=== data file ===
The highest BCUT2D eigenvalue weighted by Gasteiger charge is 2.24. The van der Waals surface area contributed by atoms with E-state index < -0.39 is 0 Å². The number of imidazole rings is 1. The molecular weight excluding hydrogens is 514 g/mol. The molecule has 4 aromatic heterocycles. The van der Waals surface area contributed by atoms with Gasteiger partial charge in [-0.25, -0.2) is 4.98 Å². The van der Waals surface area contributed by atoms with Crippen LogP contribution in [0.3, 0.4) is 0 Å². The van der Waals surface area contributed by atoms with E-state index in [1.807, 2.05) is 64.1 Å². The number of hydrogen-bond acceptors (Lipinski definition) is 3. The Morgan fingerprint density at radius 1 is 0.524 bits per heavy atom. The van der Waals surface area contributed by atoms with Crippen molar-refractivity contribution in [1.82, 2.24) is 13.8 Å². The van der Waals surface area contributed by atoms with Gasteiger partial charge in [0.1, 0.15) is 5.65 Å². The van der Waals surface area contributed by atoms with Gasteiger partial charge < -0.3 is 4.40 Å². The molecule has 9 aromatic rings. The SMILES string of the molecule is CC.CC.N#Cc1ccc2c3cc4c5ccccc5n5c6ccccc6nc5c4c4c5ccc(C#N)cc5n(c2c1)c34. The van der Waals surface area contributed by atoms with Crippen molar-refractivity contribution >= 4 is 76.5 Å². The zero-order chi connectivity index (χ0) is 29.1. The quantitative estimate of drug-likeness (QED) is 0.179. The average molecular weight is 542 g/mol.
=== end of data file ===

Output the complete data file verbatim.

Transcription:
The highest BCUT2D eigenvalue weighted by Gasteiger charge is 2.24. The van der Waals surface area contributed by atoms with E-state index < -0.39 is 0 Å². The number of imidazole rings is 1. The molecular weight excluding hydrogens is 514 g/mol. The molecule has 4 aromatic heterocycles. The van der Waals surface area contributed by atoms with Gasteiger partial charge in [-0.25, -0.2) is 4.98 Å². The van der Waals surface area contributed by atoms with Crippen LogP contribution in [0.3, 0.4) is 0 Å². The van der Waals surface area contributed by atoms with E-state index in [1.807, 2.05) is 64.1 Å². The number of hydrogen-bond acceptors (Lipinski definition) is 3. The Morgan fingerprint density at radius 1 is 0.524 bits per heavy atom. The van der Waals surface area contributed by atoms with Crippen molar-refractivity contribution in [1.82, 2.24) is 13.8 Å². The van der Waals surface area contributed by atoms with Gasteiger partial charge in [0.1, 0.15) is 5.65 Å². The van der Waals surface area contributed by atoms with Gasteiger partial charge < -0.3 is 4.40 Å². The molecule has 9 aromatic rings. The SMILES string of the molecule is CC.CC.N#Cc1ccc2c3cc4c5ccccc5n5c6ccccc6nc5c4c4c5ccc(C#N)cc5n(c2c1)c34. The van der Waals surface area contributed by atoms with Crippen molar-refractivity contribution >= 4 is 76.5 Å². The zero-order chi connectivity index (χ0) is 29.1. The quantitative estimate of drug-likeness (QED) is 0.179. The average molecular weight is 542 g/mol.